Posted by: Steady1 | October 15, 2010 1:28 PM | Report abuse

If you have a passion for what you do, then consider working for the government.

I have been a fed for going on 31 years, started out as a GS-3. Since then I have changed occupations 3 times, completed 3 degrees, learned more than 5 languages, earned the highest certifications in 2 professions, and received too numerous commendations and awards to mention.

I have had ups and downs as a civil servant. Things are good now that I am at the top of the pay scale but it was a tough climb getting here. I stopped counting the number of uncompensated hours I put into my work years ago. Like my team members, I am driven by pride of ownership. I have worked with some very fine people. Have visited some quite remarkable towns in this country and most importantly have made a difference in the lives of individuals by the contribution I made toward completing the missions of the teams I served on. Like Vickistired mentioned, I too have put in long hours, generally do not take lunch, “am chained to my blackberry nights and weekends, lose several days of leave every year, travel on the weekends (and not to [easily accessible] places) and generally am a ball of stress”; and, additionally, have been a first responder to various locales after natural disasters, survived two riffs and a transfer of function and pay out of pocket for my professional dues and fees.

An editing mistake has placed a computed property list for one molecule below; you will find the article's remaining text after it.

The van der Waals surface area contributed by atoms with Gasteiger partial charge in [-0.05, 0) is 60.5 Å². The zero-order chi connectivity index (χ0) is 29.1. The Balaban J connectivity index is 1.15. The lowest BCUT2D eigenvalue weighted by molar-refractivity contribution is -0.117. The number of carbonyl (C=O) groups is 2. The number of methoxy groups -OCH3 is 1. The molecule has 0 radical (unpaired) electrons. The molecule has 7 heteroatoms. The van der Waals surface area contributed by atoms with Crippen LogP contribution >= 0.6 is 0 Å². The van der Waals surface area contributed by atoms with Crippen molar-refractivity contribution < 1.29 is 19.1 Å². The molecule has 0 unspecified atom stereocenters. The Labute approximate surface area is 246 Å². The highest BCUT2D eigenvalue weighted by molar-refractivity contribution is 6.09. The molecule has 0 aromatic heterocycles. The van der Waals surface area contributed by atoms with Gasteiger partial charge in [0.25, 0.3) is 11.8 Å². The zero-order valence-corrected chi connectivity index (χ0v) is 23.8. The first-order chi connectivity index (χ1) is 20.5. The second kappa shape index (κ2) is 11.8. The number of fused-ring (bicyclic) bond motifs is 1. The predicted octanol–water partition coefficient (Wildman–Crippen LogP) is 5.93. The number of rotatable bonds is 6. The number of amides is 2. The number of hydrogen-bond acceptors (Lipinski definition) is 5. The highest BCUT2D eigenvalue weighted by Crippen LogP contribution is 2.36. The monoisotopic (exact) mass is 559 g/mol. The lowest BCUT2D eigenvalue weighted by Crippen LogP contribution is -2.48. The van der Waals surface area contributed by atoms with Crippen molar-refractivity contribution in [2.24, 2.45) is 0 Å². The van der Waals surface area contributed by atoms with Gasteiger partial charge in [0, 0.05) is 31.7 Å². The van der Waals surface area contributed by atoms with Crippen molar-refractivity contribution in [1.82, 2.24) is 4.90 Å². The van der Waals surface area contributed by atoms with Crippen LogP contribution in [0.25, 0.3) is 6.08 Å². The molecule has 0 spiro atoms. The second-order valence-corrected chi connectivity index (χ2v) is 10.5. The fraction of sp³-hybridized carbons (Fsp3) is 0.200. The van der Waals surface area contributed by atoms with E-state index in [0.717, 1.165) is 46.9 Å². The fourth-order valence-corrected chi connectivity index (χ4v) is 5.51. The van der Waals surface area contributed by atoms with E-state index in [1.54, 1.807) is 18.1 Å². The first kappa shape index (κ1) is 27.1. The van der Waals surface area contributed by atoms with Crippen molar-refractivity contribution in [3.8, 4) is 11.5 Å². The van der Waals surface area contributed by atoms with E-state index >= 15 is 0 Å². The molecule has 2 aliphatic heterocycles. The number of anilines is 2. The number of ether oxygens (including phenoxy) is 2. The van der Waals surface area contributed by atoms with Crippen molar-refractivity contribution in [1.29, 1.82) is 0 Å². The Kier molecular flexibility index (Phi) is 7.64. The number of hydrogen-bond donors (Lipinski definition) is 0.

As civil servants we may not have the supplemental expense accounts, access to first rate tools and equipment, profit sharing and all of the other fringes that our counterparts in private sector receive, which does not bother me. What we do have is a proven track record. We get the job done. Yes there are exceptions, which is always the case but they are few and far between. I always remind the fed-bashers that I am proud to be a member of a workforce that lead the way in the building of this great country of ours and that accomplished the mission of sending a man to the moon and safely returning him home: Your tax dollars at work.

Posted by: Steady1 | October 15, 2010 1:38 PM | Report abuse